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MORTON v. BLOOM

December 12, 1973

Rogers C. B. MORTON
v.
Ralph BLOOM, Jr., Trading Under the style of Ralph Bloom, Jr. Coal Company, Bloom No. 1 Mine


Gourley, District Judge.


The opinion of the court was delivered by: GOURLEY

GOURLEY, District Judge.

This proceeding has been filed pursuant to the Federal Coal Mine Health and Safety Act of 1969, 30 U.S.C.A. § 801 et seq., hereinafter referred to as the Act. The immediate matter before the Court is plaintiff's request for preliminary and permanent injunctive relief as provided in Section 108 of the Act, 30 U.S.C.A. § 818.

 The Court has afforded the parties a full and complete hearing and has considered the briefs and arguments of counsel; and based thereon, the conclusion is compelled that there is no basis for granting the relief requested.

 The issue which must be decided here is whether defendant must submit to an inspection of his mine and comply with the Act's prescribed health and safety requirements or whether as a one-man operation, the mine in question, the products of which are sold totally intrastate, is not subject to regulation by the Act. The mines which fall within the coverage of the Act are set forth in § 803, which provides as follows:

 
"Each coal mine, the products of which enter commerce, or the operations or products of which affect commerce, and each operator of such mine, and every miner in such mine shall be subject to the provisions of this chapter."

 It seems logical to infer from this that not all coal mines were intended to be covered by the instant legislation, but only those whose products enter commerce or those whose products or operations affect commerce. It is clear from the definition of commerce contained in § 802 of the Act that that term did not include wholly intrastate trafficking in coal which is the case in this proceeding. Thus the question upon which the ultimate issue turns is whether the operations of or the coal produced by the defendant's mine "affect commerce." While defendant does use some equipment in his mine which was manufactured outside of Pennsylvania, it is so limited that its use would be de minimus.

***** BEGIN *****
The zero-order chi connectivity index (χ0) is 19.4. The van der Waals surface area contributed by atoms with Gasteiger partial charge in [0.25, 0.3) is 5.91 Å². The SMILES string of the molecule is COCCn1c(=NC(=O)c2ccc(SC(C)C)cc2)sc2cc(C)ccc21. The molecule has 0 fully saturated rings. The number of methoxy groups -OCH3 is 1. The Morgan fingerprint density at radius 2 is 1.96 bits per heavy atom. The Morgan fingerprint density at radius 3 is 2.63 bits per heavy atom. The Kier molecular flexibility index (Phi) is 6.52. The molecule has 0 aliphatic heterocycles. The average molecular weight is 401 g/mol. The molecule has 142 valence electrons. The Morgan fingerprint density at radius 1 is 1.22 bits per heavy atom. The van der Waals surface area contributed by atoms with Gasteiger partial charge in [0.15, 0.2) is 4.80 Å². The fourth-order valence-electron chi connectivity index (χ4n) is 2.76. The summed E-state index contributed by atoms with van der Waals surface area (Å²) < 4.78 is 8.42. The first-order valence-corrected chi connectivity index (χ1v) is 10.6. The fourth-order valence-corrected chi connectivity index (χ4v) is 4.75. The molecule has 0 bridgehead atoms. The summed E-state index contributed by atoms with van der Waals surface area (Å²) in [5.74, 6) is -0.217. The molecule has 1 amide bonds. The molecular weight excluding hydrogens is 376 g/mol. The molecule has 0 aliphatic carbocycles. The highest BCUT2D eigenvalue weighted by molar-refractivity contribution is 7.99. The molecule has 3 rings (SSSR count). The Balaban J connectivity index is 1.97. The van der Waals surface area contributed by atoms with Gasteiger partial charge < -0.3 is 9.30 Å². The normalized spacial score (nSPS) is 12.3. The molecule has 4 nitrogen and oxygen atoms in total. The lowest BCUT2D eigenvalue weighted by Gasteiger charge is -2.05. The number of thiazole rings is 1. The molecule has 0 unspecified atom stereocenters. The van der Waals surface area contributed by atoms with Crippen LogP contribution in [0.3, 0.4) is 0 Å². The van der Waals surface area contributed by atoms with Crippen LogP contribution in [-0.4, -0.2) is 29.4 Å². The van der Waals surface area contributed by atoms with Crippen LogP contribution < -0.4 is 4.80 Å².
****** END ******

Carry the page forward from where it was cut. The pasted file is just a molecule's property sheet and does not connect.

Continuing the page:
Unquestionably Congress has the power to regulate wholly intrastate activities under the commerce power, but these activities must be such that their regulations will facilitate the regulation of interstate commerce. As stated in United States v. Wrightwood Dairy Co., 315 U.S. 110, at 119, 62 S. Ct. 523, at 526, 86 L. Ed. 726 (1942), "The commerce power is not confined in its exercise to the regulation of commerce among the states. It extends to those activities intrastate which so affect interstate commerce, or the exertion of the power of Congress over it, as to make regulations of them appropriate means to the attainment of a legitimate end, the effective execution of the granted power to regulate interstate commerce." It seems apparent from this that not every wholly intrastate activity is within the reach of Congress to regulate, and the Court believes that it was not a part of the legislative intent of Congress to subjugate a one-man, owner-operated coal mine to the requirements of the Act.

 As can be gleaned from the legislative history of the Act, the purpose of the legislation was "to protect the health and safety of coal miners, and to combat the steady toll of life, limb, and lung, which terrorizes so many unfortunate families." *fn1" Needless to say, this laudatory purpose should not be technically thwarted, but neither should it be imposed on those whose activity does not affect interstate commerce.

 In short, this Court cannot perceive how the Act which seeks to minimize a predisposition for profits over safety would protect men such as defendant whose one-man mine operation by its very nature requires him to impose and implement his own safety precautions to insure his livelihood. Just a few examples developed in the record of this proceeding will serve to illustrate that the Act was not intended to apply to defendant. If he were subject to the legislation, although he is the only person in the mine, he would be required to:

 
1. establish a training program for his employees;
 
2. have a back-up signal on his cars so that no one behind him would be run over;
 
3. take and report dust samples, although as an operator and not an employee, he cannot get black lung benefits;
 
4. have a system of transporting injured persons so if he gets hurt, he can put himself on a stretcher and carry himself from the mine, although he ...

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